BlackBerry outage triggers lawsuits

October 27, 2011
Research in Motion President and co-CEO Mike Lazaridis delivers a keynote address at the BlackBerry Devcon Americas on October 18 in San Francisco, California. Research In Motion is being sued in the United States and on its home turf in Canada for a BlackBerry service outage that affected millions of people worldwide.

Research In Motion is being sued in the United States and on its home turf in Canada for a BlackBerry service outage that affected millions of people worldwide.

The lawsuits seek class action status to represent all BlackBerry users in the respective countries and call for RIM to pay unspecified cash damages.

RIM's network services for the popular were down intermittently for up to three days early this month in , the Middle East, Africa, Europe, and North and South America.

RIM blamed the failure of a "core switch" at a facility in Europe as well as a backup mechanism for the initial problem, knocking out emails and messaging for users.

The problems cascaded as emails backed up at the company's server hubs.

RIM has set out to make amends with customers by offering $100 worth of premium applications such as games and hands-free operating programs, but the lawsuits contend the firm should be made to pay instead.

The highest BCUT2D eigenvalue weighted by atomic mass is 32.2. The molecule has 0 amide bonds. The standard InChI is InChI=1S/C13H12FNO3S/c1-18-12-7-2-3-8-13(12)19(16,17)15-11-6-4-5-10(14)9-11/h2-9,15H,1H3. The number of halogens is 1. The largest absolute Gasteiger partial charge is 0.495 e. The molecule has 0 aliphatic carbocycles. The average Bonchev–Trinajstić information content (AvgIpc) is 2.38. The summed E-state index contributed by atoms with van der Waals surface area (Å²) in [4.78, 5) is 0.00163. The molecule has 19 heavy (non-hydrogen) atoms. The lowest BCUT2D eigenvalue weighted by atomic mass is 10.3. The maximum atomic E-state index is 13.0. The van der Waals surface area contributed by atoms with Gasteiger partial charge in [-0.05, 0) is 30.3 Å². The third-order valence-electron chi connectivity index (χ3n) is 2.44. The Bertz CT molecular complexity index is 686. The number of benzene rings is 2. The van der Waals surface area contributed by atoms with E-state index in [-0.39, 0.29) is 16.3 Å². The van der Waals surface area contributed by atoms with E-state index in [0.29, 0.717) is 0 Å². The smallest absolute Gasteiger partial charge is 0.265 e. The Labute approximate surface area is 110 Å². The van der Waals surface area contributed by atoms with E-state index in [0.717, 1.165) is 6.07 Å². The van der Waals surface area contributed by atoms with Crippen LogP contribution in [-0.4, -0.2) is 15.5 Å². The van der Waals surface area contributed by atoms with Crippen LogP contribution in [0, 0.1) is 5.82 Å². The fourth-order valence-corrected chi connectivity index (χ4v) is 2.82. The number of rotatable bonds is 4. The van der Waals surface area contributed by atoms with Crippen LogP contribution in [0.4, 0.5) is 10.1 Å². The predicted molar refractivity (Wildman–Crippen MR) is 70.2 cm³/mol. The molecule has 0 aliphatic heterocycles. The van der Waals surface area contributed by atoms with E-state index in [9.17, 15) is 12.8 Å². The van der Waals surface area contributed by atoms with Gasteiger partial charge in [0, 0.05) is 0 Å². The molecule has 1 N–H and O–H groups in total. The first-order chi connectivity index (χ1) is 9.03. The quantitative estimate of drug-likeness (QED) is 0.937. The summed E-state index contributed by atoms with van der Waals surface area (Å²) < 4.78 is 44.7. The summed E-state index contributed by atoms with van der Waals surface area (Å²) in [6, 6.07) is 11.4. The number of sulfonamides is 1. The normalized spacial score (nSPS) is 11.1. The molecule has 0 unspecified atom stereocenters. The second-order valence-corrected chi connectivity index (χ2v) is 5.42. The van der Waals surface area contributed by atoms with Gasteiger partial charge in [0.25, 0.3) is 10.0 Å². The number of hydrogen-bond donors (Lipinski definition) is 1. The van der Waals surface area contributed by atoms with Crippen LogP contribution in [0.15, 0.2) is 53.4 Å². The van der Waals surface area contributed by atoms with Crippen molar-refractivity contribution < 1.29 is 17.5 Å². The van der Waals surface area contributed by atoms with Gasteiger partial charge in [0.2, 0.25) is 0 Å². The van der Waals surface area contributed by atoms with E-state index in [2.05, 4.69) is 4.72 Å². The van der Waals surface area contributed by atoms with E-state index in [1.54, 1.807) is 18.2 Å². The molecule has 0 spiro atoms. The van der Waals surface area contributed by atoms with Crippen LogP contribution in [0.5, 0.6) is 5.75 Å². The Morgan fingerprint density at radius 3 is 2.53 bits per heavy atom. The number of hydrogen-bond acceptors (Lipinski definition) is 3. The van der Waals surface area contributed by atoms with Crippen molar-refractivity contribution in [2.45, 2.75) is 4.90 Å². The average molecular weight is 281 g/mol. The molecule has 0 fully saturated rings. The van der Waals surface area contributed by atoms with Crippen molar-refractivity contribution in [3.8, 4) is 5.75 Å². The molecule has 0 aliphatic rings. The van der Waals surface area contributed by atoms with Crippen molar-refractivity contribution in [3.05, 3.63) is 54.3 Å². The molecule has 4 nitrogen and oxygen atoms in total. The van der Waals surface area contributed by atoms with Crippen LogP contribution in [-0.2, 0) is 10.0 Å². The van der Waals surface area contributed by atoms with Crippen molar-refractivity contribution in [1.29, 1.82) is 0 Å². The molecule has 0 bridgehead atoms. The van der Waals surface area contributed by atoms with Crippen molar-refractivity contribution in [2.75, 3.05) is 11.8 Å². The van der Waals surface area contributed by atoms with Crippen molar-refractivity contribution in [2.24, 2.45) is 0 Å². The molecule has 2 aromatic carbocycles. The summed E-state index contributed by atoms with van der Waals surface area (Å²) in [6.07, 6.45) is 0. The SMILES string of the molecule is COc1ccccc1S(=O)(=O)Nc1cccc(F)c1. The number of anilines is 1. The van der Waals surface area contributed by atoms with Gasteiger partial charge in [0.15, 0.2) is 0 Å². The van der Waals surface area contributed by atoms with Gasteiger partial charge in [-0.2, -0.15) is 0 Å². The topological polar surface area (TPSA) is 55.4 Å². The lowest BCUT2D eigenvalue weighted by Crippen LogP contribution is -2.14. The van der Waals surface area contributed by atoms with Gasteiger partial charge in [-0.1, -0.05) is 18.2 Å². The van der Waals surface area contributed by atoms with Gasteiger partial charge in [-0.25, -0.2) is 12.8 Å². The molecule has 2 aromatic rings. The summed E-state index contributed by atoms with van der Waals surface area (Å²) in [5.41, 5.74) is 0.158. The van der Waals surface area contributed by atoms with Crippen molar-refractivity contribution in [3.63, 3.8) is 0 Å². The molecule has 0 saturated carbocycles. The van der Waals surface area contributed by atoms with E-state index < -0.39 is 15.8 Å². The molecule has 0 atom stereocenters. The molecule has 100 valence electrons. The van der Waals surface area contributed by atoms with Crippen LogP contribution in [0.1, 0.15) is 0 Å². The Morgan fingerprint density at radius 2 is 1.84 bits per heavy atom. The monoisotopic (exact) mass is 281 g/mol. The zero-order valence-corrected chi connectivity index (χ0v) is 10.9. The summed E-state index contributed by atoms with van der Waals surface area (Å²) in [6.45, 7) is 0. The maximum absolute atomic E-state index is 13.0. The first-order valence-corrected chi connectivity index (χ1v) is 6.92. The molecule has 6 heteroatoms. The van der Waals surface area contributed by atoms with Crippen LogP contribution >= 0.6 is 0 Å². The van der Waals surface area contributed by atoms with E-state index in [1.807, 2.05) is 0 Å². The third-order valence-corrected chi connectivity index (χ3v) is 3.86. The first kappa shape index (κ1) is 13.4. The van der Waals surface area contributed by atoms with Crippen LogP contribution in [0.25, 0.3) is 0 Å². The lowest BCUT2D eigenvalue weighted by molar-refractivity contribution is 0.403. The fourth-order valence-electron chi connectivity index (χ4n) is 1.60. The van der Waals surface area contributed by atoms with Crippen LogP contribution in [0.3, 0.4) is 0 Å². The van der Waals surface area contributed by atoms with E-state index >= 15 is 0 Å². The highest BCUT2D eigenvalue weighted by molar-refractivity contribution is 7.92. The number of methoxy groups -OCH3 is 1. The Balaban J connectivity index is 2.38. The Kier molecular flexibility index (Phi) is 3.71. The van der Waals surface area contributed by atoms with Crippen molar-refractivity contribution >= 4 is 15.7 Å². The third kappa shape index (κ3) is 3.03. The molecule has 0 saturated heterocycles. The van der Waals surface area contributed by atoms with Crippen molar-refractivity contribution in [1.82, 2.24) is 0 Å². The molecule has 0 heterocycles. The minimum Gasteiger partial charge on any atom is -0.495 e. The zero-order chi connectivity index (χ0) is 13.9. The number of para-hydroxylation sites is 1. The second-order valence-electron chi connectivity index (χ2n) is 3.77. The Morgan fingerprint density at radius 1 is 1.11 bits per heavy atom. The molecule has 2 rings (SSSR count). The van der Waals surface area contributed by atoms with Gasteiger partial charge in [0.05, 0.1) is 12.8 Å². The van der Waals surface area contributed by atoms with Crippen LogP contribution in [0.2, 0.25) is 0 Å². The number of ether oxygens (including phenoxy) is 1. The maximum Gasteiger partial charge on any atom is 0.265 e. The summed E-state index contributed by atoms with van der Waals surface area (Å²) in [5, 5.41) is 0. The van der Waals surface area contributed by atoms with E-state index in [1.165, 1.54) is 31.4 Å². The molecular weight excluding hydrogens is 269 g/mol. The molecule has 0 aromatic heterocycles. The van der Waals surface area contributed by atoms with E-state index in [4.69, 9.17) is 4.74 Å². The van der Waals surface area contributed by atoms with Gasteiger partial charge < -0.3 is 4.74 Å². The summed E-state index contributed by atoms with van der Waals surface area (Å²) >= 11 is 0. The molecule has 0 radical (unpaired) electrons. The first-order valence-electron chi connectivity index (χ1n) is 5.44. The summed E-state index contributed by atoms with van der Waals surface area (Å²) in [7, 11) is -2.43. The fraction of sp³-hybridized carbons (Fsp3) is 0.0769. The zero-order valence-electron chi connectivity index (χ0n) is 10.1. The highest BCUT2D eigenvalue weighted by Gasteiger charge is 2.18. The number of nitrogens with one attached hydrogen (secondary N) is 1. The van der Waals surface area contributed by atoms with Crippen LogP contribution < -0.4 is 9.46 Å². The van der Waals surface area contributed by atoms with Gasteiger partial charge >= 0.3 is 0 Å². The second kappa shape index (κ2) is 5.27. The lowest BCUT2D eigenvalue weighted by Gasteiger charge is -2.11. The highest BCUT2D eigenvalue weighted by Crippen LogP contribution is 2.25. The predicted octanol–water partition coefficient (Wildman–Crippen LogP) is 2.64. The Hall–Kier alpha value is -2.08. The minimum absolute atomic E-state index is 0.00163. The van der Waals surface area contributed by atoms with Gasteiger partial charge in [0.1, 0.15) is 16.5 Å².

"The petitioner expected to be compensated for the loss of services to which he was paying a monthly fee for," said filings to a Quebec court by the Consumer Law Group firm on behalf of a Canadian man.

"Instead, he was disappointed to learn that RIM was only offering some free App downloads that he does not want or need," the filing continued.

The court document went on to calculate the man's financial loss as CAN$1.25 based on his monthly BlackBerry service data plan fee of $25.

A suit filed in US federal court in Southern California on Wednesday accused RIM of negligence, unjust enrichment and breach of contract.

The lawsuits come as RIM defends against fierce competition from iPhones and Android-powered smartphones in the coveted .

Explore further: RIM launches five new BlackBerry smartphones

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not rated yet Oct 27, 2011
Who wants to offer any service anymore? RIM stands to lose way more than they've ever earned on email here.

Or do we have to start seeing, at the end of every single email and twitter message a little boilerplate stating "this service has been brought to you by XX, solely as a favor and no liabilities [imagine 80 lines of legalese here]" just like we have warnings in car mirrors that you end up reading instead of seeing the other cars, or warnings in coffee cups that they may be hot, as if someone from another culture could read English but didn't know about coffee, or if somebody is stupid enough to have to be told, and yet smart enough to read!?

I'm starting to feel insecure here.

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